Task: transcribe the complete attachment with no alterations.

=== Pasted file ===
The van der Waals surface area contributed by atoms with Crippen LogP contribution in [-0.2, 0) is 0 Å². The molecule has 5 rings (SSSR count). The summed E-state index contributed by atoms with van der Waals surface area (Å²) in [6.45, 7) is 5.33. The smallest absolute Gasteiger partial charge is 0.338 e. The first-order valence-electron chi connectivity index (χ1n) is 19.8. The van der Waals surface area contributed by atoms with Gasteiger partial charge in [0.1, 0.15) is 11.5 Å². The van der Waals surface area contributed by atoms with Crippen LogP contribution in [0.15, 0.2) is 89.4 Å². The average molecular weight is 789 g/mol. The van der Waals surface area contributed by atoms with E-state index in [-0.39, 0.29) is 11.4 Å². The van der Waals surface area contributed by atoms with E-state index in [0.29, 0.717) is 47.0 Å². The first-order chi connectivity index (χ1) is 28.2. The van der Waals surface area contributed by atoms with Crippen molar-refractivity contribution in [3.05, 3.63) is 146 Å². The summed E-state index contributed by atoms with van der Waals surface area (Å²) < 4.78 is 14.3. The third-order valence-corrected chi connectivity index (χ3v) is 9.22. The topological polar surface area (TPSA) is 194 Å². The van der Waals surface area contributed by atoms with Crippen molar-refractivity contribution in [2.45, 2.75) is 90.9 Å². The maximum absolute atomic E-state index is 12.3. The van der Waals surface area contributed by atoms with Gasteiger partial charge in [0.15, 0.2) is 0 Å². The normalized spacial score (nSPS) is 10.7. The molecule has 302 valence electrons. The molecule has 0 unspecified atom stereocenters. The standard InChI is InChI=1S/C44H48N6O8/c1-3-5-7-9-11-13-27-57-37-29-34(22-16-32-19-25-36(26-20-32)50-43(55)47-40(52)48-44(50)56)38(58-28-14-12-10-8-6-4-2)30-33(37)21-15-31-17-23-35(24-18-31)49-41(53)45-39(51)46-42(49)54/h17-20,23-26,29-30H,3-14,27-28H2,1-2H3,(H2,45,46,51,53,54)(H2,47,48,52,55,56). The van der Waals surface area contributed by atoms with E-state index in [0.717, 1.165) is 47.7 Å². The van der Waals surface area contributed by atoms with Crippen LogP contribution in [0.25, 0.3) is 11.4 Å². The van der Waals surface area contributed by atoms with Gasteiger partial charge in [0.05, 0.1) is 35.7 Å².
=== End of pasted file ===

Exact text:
The van der Waals surface area contributed by atoms with Crippen LogP contribution in [-0.2, 0) is 0 Å². The molecule has 5 rings (SSSR count). The summed E-state index contributed by atoms with van der Waals surface area (Å²) in [6.45, 7) is 5.33. The smallest absolute Gasteiger partial charge is 0.338 e. The first-order valence-electron chi connectivity index (χ1n) is 19.8. The van der Waals surface area contributed by atoms with Gasteiger partial charge in [0.1, 0.15) is 11.5 Å². The van der Waals surface area contributed by atoms with Crippen LogP contribution in [0.15, 0.2) is 89.4 Å². The average molecular weight is 789 g/mol. The van der Waals surface area contributed by atoms with E-state index in [-0.39, 0.29) is 11.4 Å². The van der Waals surface area contributed by atoms with E-state index in [0.29, 0.717) is 47.0 Å². The first-order chi connectivity index (χ1) is 28.2. The van der Waals surface area contributed by atoms with Crippen molar-refractivity contribution in [3.05, 3.63) is 146 Å². The summed E-state index contributed by atoms with van der Waals surface area (Å²) < 4.78 is 14.3. The third-order valence-corrected chi connectivity index (χ3v) is 9.22. The topological polar surface area (TPSA) is 194 Å². The van der Waals surface area contributed by atoms with Crippen molar-refractivity contribution in [2.45, 2.75) is 90.9 Å². The maximum absolute atomic E-state index is 12.3. The van der Waals surface area contributed by atoms with Gasteiger partial charge in [0.15, 0.2) is 0 Å². The normalized spacial score (nSPS) is 10.7. The molecule has 302 valence electrons. The molecule has 0 unspecified atom stereocenters. The standard InChI is InChI=1S/C44H48N6O8/c1-3-5-7-9-11-13-27-57-37-29-34(22-16-32-19-25-36(26-20-32)50-43(55)47-40(52)48-44(50)56)38(58-28-14-12-10-8-6-4-2)30-33(37)21-15-31-17-23-35(24-18-31)49-41(53)45-39(51)46-42(49)54/h17-20,23-26,29-30H,3-14,27-28H2,1-2H3,(H2,45,46,51,53,54)(H2,47,48,52,55,56). The van der Waals surface area contributed by atoms with E-state index in [0.717, 1.165) is 47.7 Å². The van der Waals surface area contributed by atoms with Crippen LogP contribution in [0.25, 0.3) is 11.4 Å². The van der Waals surface area contributed by atoms with Gasteiger partial charge in [0.05, 0.1) is 35.7 Å².